Bows are silent ways of saying thank you, greeting or saying farewell and for apologizing

                                    Overall Japanese Culture

                                    14) Public spaces are quite quiet. You won’t see many loud or rambunctious Japanese in public spaces, however the nightlife can be a completely different story

                                    15) Overall, the city of Tokyo is very safe.

                                    We never felt uncomfortable or that there were pickpockets

                                    16) Try not to stare

                                    I’m not sure if it’s the sales person in me, but I found myself giving direct eye contact to way too many people when visiting Japan. I noticed I was doing it because they do not do the same. I came to find out that this a cultural norm.  Which can be quite convenient since Tokyo is…

                                      17) The maps for public transportation can be quite confusing to a visitor.  Don’t let it frighten you, because if you look lost someone will most likely stop to help you.  At one point during our trip, a gentleman stopped on his way to work to help walk us outside of the metro station and take us to the correct station (did I mention the Japanese are some of the kindest people?)

                                      Great piece of advice: don’t just stop inside of a train station if you are lost or confused. Move to the side, out of the way, as there are so many people filtering through them

                                      I put together an awesome guide for how to use Tokyo’s Public Transportation, check it out here!

                                        18) The city of Tokyo is spotlessly clean

                                        There aren’t many public trash cans, yet the streets are all immaculate (I once saw a man shining a fire hydrant… that’s cleanliness level that Monica Gellar would be proud of). This means that the cities cleanliness is partly self maintained by its people. Respect the country and its people by not littering.

                                          Interesting Cultural facts about Japan

                                          19) There’s a difference between a shrine and temple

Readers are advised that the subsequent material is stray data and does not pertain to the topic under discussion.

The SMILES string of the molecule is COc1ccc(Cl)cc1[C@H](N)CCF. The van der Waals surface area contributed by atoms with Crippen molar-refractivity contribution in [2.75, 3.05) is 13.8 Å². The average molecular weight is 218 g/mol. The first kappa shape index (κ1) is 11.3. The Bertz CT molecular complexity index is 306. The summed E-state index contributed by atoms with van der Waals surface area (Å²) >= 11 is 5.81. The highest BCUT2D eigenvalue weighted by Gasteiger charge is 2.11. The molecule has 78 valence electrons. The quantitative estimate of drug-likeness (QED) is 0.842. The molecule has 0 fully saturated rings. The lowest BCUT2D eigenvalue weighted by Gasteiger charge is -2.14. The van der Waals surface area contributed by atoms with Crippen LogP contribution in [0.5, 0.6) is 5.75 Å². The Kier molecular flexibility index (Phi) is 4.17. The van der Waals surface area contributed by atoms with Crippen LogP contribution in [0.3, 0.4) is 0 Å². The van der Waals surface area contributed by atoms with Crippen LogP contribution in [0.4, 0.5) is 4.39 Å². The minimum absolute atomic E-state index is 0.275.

A shrine is for the Shinto religion, whereas a temple is for the Buddhist religion.  You can tell the difference upon your entrance as a shrine will have water for those entering to wash their hands and mouth in order to cleanse the soul before entering, and a temple will most likely require shoes to be removed prior to entering.

                                          20) You will see evidence of the country’s religious heritage everywhere you look.  The Japanese are very proud of it, although for each person religion is typically a private affair

                                          21) In fact, many Japanese gardens are based on Buddhism, but the two religions mutually exist together

                                            Laura of Blue Eyed Compass, a Sustainable Travel Blog

                                            Hi!  I’m Laura, a sustainable travel blogger & photographer, sharing real and honest information about travelling & how to do so sustainably

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                                            Set up your blog today by using my discount code for Bluehost – Click the image to get started.

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                                            As with any country there are different cultural segments among the people – for Japan it would be Shinto, Buddhism, Ryukyukan and Ainu – yet the overall sense of respect and honor transcend throughout its entirety. Japan is a country where traditions that go back for thousands of years are respected, and fast paced evolution with fashion trends, architecture and technology are sought after simultaneously. There is debate among which stands to support Japan moving forward – the traditions or advancements – but that’s a discussion for another time, maybe one we can have during or after the 2020 Olympic games in Tokyo.

                                              [If you’re planning a trip to Japan, then don’t miss this Weekend Itinerary for Tokyo, Japan.  No trip to Japan is complete without experiencing this incredible city]

                                              Things Japan is known for:

                                              -sushi

                                              -geishas

                                              -samurais

                                              -iekbana (flower arranging)

                                              -origami

                                              -kabuki (theatre)

                                              -sumo wrestling

                                              -anime

                                              -tea ceremonies

                                              -capsule hotels